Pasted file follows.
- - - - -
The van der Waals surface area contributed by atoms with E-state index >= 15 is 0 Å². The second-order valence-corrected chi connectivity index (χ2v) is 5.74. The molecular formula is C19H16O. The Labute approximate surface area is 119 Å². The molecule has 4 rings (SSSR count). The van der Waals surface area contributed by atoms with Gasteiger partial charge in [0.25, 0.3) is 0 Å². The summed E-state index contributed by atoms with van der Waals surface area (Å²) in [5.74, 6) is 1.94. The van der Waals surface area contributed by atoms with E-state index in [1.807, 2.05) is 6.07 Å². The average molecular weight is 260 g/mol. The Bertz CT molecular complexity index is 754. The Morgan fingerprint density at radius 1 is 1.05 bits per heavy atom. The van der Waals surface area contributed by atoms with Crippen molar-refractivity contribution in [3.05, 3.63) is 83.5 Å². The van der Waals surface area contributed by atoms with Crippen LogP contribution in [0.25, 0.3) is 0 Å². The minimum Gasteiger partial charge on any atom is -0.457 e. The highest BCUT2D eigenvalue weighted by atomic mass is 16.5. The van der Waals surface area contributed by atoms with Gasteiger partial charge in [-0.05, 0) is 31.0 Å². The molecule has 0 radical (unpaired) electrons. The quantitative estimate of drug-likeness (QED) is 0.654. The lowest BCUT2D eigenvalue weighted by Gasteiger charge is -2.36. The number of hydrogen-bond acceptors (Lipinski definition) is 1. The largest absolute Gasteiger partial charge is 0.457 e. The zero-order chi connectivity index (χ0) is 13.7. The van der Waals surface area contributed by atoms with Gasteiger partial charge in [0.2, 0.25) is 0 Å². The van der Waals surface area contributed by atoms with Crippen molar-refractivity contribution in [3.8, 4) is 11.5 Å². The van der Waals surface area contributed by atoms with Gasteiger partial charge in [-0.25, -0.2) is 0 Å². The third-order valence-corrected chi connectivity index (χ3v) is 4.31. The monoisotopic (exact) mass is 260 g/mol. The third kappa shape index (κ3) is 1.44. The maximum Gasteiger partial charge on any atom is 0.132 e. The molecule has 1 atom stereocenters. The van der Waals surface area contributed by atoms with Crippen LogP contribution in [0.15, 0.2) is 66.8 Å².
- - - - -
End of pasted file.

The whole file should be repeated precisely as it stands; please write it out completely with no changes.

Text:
The van der Waals surface area contributed by atoms with E-state index >= 15 is 0 Å². The second-order valence-corrected chi connectivity index (χ2v) is 5.74. The molecular formula is C19H16O. The Labute approximate surface area is 119 Å². The molecule has 4 rings (SSSR count). The van der Waals surface area contributed by atoms with Gasteiger partial charge in [0.25, 0.3) is 0 Å². The summed E-state index contributed by atoms with van der Waals surface area (Å²) in [5.74, 6) is 1.94. The van der Waals surface area contributed by atoms with E-state index in [1.807, 2.05) is 6.07 Å². The average molecular weight is 260 g/mol. The Bertz CT molecular complexity index is 754. The Morgan fingerprint density at radius 1 is 1.05 bits per heavy atom. The van der Waals surface area contributed by atoms with Crippen molar-refractivity contribution in [3.05, 3.63) is 83.5 Å². The van der Waals surface area contributed by atoms with Crippen LogP contribution in [0.25, 0.3) is 0 Å². The minimum Gasteiger partial charge on any atom is -0.457 e. The highest BCUT2D eigenvalue weighted by atomic mass is 16.5. The van der Waals surface area contributed by atoms with Gasteiger partial charge in [-0.05, 0) is 31.0 Å². The molecule has 0 radical (unpaired) electrons. The quantitative estimate of drug-likeness (QED) is 0.654. The lowest BCUT2D eigenvalue weighted by Gasteiger charge is -2.36. The number of hydrogen-bond acceptors (Lipinski definition) is 1. The largest absolute Gasteiger partial charge is 0.457 e. The zero-order chi connectivity index (χ0) is 13.7. The van der Waals surface area contributed by atoms with Gasteiger partial charge in [0.2, 0.25) is 0 Å². The van der Waals surface area contributed by atoms with Crippen molar-refractivity contribution in [3.8, 4) is 11.5 Å². The van der Waals surface area contributed by atoms with Gasteiger partial charge in [-0.25, -0.2) is 0 Å². The third-order valence-corrected chi connectivity index (χ3v) is 4.31. The monoisotopic (exact) mass is 260 g/mol. The third kappa shape index (κ3) is 1.44. The maximum Gasteiger partial charge on any atom is 0.132 e. The molecule has 1 atom stereocenters. The van der Waals surface area contributed by atoms with Crippen LogP contribution in [0.15, 0.2) is 66.8 Å².